After a history going back more than two centuries in America, rye whisky is trendy again.
Rye became the center of controversy during the 1791 Whiskey Rebellion, when a tax was levied against farmers and distillers to help pay off America’s Revolutionary War debt. The citizens rebelled, and President George Washington dispatched a militia to put down the uprising. The president, ironically, was distilling his own rye at Mount Vernon (the restored distillery is operating again today, courtesy of the Distilled Spirits Council, and produces a limited quantity of whiskey).
The market for rye whiskey—along with most other brown spirits—evaporated during the vodka boom of the 1970s and 1980s. By the time the cocktail culture rose again from the dead toward the end of the twentieth century, very few producers were making rye. The grain formed part of the mash bill formula for most bourbons, and a certain amount of rye was blended into other whiskeys, but it had ceased to be fashionable on its own.
The current boom in rye whiskey, spearheaded by a legion of cutting-edge mixologists, took the industry by surprise. The mixologists were seeking flavor, which rye has in abundance: The whiskey is dramatic, firm and spicy, with assertive flavors of toasted grain and pepper. Rye had been the original foundation of the Manhattan, after all, so it made sense that it form the basis for a new range of designer cocktails. It’s still in short supply, although most distilleries have increased production to meet demand (Canadian whiskey is often labeled as rye but is not obligated by law to contain any, whereas rye whiskey here is distilled from at least 51 percent rye).
One of the most famous brands is Sazerac. The Sazerac cocktail was originally made with Cognac, but bartenders turned to rye when the Cognac supply disappeared after the phylloxera epidemic in nineteenth-century France that plagued the country’s grapevines. Today the Sazerac Company produces two versions, a six-year-old (around $35) and the 18-year-old ($100), named the world’s best by Jim Murray’s Whisky Bible in 2010 (the spirits equivalent of winning the Super Bowl).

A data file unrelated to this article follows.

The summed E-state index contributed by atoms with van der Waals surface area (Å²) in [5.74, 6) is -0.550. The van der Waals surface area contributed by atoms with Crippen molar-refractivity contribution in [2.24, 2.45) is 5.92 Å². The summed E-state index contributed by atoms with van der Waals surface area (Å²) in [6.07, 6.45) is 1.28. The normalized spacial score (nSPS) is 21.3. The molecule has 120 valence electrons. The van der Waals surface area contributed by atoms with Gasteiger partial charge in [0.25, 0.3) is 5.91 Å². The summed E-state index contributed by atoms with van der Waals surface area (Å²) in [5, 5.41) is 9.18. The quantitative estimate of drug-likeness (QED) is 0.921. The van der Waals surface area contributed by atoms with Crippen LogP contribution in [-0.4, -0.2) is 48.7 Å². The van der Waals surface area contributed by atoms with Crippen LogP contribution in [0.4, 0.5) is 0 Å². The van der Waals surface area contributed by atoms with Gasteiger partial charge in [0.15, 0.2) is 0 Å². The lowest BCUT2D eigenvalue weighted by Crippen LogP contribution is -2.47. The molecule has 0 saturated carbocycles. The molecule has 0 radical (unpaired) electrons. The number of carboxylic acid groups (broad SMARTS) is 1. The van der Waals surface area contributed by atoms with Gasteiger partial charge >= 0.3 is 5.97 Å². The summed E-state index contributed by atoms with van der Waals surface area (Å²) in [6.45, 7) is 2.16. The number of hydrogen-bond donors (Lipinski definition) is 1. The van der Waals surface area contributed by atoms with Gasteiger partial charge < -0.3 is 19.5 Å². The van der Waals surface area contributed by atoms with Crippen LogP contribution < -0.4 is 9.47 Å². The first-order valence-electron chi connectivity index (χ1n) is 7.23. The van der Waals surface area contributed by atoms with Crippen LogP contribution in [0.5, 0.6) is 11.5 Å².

Today there are a number of high-quality brands available at a reasonable price. Heaven Hill, the bourbon distillery that makes Evan Williams and Elijah Craig, also turns out the layered and complex Rittenhouse Rye ($25). Wild Turkey has just released its 81 Rye (also $25), a tightly focused whiskey with a surprising sweetness that mingles with the spirit’s substantial earthiness.
Toward the high end of the scale there’s Templeton and Michter’s (both $45), as well as the 21-year-old made by the legendary A. H. Hirsch ($130). A personal favorite is WhistlePig, a 100-proof, 10-year-old rye made in Vermont ($70).
In addition to the Sazerac and Manhattan, the whiskey figures in some wonderful classic cocktails. The Vieux Carré, which originated at the bar of New Orleans’ Hotel Monteleone, is a variation on the Sazerac: rye, Cognac, Benedictine, sweet vermouth, and dashes of both Angostura and Peychaud’s bitters. The Brooklyn cocktail, which is a descendant of the Manhattan, features several ounces of rye, an ounce of dry vermouth, several dashes of sweet vermouth (preferably Amer Picon) and often a splash of maraschino liqueur. While the Diamondback is an interesting combination of rye, apple brandy and green Chartreuse, there’s also the Old Fashioned that’s usually associated with bourbon or blended whiskey—but make it with rye instead, and the contrast between the sugar, bitters and spiciness of the spirit will remind you all over again why it’s one of the world’s great cocktails.